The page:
Prepare extracts of the financial statements for the year ended 31 December 20X9?

2 Research and development (IAS 38)

Research can be defined as original and planned investigation undertaken with the prospect of gaining new scientific or technical knowledge and understanding.

Development can be defined as the application of research findings or other knowledge to a plan or design for the production of new or substantially improved materials, devices, products, processes, systems or services before the start of commercial production or use.

Test your understanding 2

Which of the following should be classified as development?

(1) Braynee Ltd has spent $300,000 investigating whether a particular substance, flubber, found in the Amazon rainforest is resistant to heat.

(2) Cleverclogs Ltd has incurred $120,000 expenses in the course of making a new waterproof and windproof material with the idea that it may be used for ski-wear.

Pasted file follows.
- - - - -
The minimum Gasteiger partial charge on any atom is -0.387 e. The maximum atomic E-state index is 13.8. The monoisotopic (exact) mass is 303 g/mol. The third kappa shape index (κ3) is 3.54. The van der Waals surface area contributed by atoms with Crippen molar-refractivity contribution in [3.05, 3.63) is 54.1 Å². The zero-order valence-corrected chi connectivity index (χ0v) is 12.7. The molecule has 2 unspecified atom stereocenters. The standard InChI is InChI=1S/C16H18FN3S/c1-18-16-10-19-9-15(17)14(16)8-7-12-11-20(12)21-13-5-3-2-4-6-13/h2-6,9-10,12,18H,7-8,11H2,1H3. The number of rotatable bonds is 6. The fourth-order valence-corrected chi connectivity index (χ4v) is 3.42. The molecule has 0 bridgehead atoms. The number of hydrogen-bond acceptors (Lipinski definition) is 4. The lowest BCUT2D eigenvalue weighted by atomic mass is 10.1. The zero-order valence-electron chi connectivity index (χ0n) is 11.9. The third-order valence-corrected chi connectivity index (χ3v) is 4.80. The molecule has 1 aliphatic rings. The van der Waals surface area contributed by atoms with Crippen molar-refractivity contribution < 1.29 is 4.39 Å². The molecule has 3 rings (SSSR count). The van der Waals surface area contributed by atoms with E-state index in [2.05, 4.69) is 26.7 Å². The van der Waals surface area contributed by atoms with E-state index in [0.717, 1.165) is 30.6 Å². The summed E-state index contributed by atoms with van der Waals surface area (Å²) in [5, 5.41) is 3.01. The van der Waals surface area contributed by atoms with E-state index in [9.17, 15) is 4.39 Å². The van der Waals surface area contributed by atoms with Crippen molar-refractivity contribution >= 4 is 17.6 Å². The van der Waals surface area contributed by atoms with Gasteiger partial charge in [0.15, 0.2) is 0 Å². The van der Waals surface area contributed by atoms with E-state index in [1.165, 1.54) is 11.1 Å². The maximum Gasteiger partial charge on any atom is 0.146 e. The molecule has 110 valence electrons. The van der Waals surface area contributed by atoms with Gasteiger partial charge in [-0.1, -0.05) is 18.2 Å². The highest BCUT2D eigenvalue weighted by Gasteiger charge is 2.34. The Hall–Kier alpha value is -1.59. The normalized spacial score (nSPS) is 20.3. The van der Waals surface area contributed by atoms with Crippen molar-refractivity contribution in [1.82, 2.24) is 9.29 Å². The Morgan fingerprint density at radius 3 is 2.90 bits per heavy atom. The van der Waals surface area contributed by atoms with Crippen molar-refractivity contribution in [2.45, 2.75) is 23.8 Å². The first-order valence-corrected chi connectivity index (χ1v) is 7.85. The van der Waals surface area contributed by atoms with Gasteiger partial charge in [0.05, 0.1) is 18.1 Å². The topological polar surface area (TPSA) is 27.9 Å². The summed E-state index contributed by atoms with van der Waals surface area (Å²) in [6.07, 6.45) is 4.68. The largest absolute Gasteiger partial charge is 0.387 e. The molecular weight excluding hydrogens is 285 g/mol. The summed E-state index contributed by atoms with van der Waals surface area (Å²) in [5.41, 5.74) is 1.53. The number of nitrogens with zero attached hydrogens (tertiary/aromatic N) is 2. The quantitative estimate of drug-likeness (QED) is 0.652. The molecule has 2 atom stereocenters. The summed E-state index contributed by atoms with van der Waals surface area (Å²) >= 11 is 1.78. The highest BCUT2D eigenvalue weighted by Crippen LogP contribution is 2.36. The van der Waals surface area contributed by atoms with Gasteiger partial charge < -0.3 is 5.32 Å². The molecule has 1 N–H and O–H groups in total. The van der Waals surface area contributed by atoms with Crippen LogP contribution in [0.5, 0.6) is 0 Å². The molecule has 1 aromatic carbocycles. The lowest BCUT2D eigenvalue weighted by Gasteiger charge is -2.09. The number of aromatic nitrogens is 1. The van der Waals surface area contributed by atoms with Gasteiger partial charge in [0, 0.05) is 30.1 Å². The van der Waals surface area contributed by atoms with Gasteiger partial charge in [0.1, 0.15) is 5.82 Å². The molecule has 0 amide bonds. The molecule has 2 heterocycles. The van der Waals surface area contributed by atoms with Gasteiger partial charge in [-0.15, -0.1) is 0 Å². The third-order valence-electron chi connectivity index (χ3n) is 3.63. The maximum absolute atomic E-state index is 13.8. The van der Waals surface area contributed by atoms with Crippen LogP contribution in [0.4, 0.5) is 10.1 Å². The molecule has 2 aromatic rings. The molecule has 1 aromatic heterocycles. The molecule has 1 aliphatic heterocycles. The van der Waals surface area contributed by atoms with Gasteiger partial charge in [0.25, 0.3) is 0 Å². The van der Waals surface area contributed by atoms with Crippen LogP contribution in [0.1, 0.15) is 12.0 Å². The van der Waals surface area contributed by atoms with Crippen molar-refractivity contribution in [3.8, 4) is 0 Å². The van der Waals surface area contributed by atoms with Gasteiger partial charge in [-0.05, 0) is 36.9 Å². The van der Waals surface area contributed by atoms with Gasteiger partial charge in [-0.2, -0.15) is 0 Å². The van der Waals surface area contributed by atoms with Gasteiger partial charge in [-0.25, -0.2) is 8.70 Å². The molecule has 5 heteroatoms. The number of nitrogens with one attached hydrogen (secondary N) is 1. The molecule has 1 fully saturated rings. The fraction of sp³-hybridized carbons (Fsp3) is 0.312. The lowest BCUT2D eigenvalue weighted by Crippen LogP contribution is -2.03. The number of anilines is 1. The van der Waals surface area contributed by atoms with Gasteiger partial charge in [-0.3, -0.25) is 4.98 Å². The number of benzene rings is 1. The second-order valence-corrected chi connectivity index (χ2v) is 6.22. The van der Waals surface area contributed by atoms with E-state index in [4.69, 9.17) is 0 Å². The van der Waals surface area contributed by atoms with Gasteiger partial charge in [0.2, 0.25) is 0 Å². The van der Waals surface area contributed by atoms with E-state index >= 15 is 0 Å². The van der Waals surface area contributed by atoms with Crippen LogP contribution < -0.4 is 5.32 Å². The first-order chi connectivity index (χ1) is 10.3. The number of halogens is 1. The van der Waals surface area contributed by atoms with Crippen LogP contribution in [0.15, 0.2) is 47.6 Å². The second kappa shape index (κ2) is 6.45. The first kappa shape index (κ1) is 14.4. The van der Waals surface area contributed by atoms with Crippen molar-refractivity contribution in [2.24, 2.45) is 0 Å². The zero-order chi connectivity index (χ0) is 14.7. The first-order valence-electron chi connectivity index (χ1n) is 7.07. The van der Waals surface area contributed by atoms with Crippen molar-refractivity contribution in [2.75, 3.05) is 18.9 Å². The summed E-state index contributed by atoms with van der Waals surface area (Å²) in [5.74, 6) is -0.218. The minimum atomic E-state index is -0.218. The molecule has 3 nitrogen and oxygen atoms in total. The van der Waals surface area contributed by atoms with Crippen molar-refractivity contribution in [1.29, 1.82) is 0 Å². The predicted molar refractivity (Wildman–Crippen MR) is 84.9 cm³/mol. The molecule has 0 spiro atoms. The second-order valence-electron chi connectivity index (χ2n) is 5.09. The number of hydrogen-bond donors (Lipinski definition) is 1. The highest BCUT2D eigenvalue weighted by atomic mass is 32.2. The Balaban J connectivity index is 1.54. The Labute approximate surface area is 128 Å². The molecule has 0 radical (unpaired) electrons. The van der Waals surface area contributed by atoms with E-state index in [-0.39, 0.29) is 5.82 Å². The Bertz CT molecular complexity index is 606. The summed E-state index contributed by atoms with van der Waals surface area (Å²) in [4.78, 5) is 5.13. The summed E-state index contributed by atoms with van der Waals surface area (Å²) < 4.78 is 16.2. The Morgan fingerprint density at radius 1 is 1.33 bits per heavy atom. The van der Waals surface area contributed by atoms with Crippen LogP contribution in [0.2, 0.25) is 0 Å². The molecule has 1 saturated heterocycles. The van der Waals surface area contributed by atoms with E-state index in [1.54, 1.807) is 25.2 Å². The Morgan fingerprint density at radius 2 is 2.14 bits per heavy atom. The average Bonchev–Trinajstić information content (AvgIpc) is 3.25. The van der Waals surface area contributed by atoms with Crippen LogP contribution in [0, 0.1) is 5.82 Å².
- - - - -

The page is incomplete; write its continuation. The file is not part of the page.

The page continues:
(3) Ayplus Ltd has found that a chemical compound, known as XYX, is not harmful to the human body.

(4) Braynee Ltd has incurred a further $450,000 using flubber in creating prototypes of a new heat-resistant suit for stuntmen.

A All of them

B 1 and 3

C 2 and 4

D 2 only

Accounting treatment of research and development

Where a company undertakes research and development, expenditure is being incurred with the intention of producing future benefits.

The accounting issue is therefore whether these costs should be expensed to the income statement or capitalised as an intangible asset on the statement of financial position to match to future benefits arising.


  • All research expenditure should be written off to the income statement as it is incurred. This is in compliance with the prudence concept.
  • Research expenditure does not directly lead to future benefits and therefore it is not possible to follow the matching concept.
  • Any capital expenditure on research equipment should be capitalised and depreciated as normal.

2.1 Development